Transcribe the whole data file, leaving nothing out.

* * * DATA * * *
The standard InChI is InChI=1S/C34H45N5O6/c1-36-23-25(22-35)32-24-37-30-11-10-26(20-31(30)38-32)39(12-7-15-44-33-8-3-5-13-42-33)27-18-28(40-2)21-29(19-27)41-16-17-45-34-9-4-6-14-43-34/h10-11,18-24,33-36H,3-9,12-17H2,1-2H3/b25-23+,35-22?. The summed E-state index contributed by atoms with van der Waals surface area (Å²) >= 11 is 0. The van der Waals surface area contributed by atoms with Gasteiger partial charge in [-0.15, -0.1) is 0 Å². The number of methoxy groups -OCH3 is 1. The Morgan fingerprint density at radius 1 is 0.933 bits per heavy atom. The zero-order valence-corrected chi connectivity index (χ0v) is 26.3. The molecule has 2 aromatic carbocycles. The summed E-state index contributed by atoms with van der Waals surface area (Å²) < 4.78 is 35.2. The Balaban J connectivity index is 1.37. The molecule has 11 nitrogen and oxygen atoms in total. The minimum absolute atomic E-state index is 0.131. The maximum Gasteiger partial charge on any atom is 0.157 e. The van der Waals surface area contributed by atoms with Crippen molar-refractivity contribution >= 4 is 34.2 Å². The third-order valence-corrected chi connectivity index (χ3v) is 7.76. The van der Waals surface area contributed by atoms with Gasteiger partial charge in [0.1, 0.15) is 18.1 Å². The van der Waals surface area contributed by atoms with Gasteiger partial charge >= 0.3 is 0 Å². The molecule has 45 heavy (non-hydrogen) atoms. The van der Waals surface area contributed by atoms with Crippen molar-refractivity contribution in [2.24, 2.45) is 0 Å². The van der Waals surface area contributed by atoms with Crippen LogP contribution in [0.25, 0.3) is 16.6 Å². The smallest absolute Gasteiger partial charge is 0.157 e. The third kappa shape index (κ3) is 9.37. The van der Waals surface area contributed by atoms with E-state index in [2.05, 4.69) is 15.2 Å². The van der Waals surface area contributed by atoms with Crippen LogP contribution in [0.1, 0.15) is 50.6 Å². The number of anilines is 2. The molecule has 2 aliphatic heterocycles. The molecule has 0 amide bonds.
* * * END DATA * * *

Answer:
The standard InChI is InChI=1S/C34H45N5O6/c1-36-23-25(22-35)32-24-37-30-11-10-26(20-31(30)38-32)39(12-7-15-44-33-8-3-5-13-42-33)27-18-28(40-2)21-29(19-27)41-16-17-45-34-9-4-6-14-43-34/h10-11,18-24,33-36H,3-9,12-17H2,1-2H3/b25-23+,35-22?. The summed E-state index contributed by atoms with van der Waals surface area (Å²) >= 11 is 0. The van der Waals surface area contributed by atoms with Gasteiger partial charge in [-0.15, -0.1) is 0 Å². The number of methoxy groups -OCH3 is 1. The Morgan fingerprint density at radius 1 is 0.933 bits per heavy atom. The zero-order valence-corrected chi connectivity index (χ0v) is 26.3. The molecule has 2 aromatic carbocycles. The summed E-state index contributed by atoms with van der Waals surface area (Å²) < 4.78 is 35.2. The Balaban J connectivity index is 1.37. The molecule has 11 nitrogen and oxygen atoms in total. The minimum absolute atomic E-state index is 0.131. The maximum Gasteiger partial charge on any atom is 0.157 e. The van der Waals surface area contributed by atoms with Crippen molar-refractivity contribution >= 4 is 34.2 Å². The third-order valence-corrected chi connectivity index (χ3v) is 7.76. The van der Waals surface area contributed by atoms with Gasteiger partial charge in [0.1, 0.15) is 18.1 Å². The van der Waals surface area contributed by atoms with Gasteiger partial charge >= 0.3 is 0 Å². The molecule has 45 heavy (non-hydrogen) atoms. The van der Waals surface area contributed by atoms with Crippen molar-refractivity contribution in [2.24, 2.45) is 0 Å². The van der Waals surface area contributed by atoms with Crippen LogP contribution in [0.25, 0.3) is 16.6 Å². The smallest absolute Gasteiger partial charge is 0.157 e. The third kappa shape index (κ3) is 9.37. The van der Waals surface area contributed by atoms with E-state index in [2.05, 4.69) is 15.2 Å². The van der Waals surface area contributed by atoms with Crippen LogP contribution in [0.1, 0.15) is 50.6 Å². The number of anilines is 2. The molecule has 2 aliphatic heterocycles. The molecule has 0 amide bonds.